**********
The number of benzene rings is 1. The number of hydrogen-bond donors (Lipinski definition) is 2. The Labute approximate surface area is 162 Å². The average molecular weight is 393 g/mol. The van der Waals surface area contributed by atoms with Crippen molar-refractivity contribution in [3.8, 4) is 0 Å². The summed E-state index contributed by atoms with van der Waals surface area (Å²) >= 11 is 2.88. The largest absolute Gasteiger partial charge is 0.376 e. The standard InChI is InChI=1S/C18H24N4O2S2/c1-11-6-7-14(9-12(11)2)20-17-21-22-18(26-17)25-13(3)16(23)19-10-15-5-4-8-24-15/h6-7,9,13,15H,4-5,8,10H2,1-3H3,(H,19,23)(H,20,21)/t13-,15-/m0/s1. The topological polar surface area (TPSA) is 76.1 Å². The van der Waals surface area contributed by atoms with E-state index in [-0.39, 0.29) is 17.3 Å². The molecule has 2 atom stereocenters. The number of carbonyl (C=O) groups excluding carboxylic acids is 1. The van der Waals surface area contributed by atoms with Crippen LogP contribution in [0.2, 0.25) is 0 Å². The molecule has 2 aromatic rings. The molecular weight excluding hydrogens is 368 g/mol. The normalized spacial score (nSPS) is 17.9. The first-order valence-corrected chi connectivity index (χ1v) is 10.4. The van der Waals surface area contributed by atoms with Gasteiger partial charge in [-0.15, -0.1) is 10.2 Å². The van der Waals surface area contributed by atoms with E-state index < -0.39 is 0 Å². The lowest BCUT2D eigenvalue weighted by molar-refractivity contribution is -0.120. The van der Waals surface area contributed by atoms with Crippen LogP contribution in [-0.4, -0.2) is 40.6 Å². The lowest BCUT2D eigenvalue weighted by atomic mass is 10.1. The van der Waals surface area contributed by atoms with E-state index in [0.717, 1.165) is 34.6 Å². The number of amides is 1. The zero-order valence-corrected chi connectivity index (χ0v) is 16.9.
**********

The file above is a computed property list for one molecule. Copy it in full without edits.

The number of benzene rings is 1. The number of hydrogen-bond donors (Lipinski definition) is 2. The Labute approximate surface area is 162 Å². The average molecular weight is 393 g/mol. The van der Waals surface area contributed by atoms with Crippen molar-refractivity contribution in [3.8, 4) is 0 Å². The summed E-state index contributed by atoms with van der Waals surface area (Å²) >= 11 is 2.88. The largest absolute Gasteiger partial charge is 0.376 e. The standard InChI is InChI=1S/C18H24N4O2S2/c1-11-6-7-14(9-12(11)2)20-17-21-22-18(26-17)25-13(3)16(23)19-10-15-5-4-8-24-15/h6-7,9,13,15H,4-5,8,10H2,1-3H3,(H,19,23)(H,20,21)/t13-,15-/m0/s1. The topological polar surface area (TPSA) is 76.1 Å². The van der Waals surface area contributed by atoms with E-state index in [-0.39, 0.29) is 17.3 Å². The molecule has 2 atom stereocenters. The number of carbonyl (C=O) groups excluding carboxylic acids is 1. The van der Waals surface area contributed by atoms with Crippen LogP contribution in [0.2, 0.25) is 0 Å². The molecule has 2 aromatic rings. The molecular weight excluding hydrogens is 368 g/mol. The normalized spacial score (nSPS) is 17.9. The first-order valence-corrected chi connectivity index (χ1v) is 10.4. The van der Waals surface area contributed by atoms with Gasteiger partial charge in [-0.15, -0.1) is 10.2 Å². The van der Waals surface area contributed by atoms with E-state index < -0.39 is 0 Å². The lowest BCUT2D eigenvalue weighted by molar-refractivity contribution is -0.120. The van der Waals surface area contributed by atoms with Crippen LogP contribution in [-0.4, -0.2) is 40.6 Å². The lowest BCUT2D eigenvalue weighted by atomic mass is 10.1. The van der Waals surface area contributed by atoms with E-state index in [0.717, 1.165) is 34.6 Å². The number of amides is 1. The zero-order valence-corrected chi connectivity index (χ0v) is 16.9.